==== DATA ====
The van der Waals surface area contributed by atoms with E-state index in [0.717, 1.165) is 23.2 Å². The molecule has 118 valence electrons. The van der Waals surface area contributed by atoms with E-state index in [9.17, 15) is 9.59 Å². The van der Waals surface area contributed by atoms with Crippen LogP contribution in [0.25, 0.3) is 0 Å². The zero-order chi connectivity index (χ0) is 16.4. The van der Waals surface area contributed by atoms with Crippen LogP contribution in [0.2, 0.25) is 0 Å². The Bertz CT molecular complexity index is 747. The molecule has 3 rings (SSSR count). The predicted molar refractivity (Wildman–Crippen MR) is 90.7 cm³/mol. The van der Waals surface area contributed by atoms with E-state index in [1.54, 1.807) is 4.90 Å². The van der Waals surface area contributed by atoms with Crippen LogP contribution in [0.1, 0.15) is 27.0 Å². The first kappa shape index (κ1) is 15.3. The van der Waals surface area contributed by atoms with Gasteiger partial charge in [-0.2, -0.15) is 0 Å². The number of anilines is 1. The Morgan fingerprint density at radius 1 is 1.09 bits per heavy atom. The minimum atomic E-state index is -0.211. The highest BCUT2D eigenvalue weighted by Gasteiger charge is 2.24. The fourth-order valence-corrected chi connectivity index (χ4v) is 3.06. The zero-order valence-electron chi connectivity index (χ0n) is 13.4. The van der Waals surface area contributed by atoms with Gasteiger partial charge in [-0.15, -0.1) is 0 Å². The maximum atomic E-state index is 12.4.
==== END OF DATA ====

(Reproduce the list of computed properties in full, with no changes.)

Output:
The van der Waals surface area contributed by atoms with E-state index in [0.717, 1.165) is 23.2 Å². The molecule has 118 valence electrons. The van der Waals surface area contributed by atoms with E-state index in [9.17, 15) is 9.59 Å². The van der Waals surface area contributed by atoms with Crippen LogP contribution in [0.25, 0.3) is 0 Å². The zero-order chi connectivity index (χ0) is 16.4. The van der Waals surface area contributed by atoms with Crippen LogP contribution in [0.2, 0.25) is 0 Å². The Bertz CT molecular complexity index is 747. The molecule has 3 rings (SSSR count). The predicted molar refractivity (Wildman–Crippen MR) is 90.7 cm³/mol. The van der Waals surface area contributed by atoms with E-state index in [1.54, 1.807) is 4.90 Å². The van der Waals surface area contributed by atoms with Crippen LogP contribution in [0.1, 0.15) is 27.0 Å². The first kappa shape index (κ1) is 15.3. The van der Waals surface area contributed by atoms with Gasteiger partial charge in [-0.2, -0.15) is 0 Å². The number of anilines is 1. The Morgan fingerprint density at radius 1 is 1.09 bits per heavy atom. The minimum atomic E-state index is -0.211. The highest BCUT2D eigenvalue weighted by Gasteiger charge is 2.24. The fourth-order valence-corrected chi connectivity index (χ4v) is 3.06. The zero-order valence-electron chi connectivity index (χ0n) is 13.4. The van der Waals surface area contributed by atoms with Gasteiger partial charge in [-0.15, -0.1) is 0 Å². The maximum atomic E-state index is 12.4.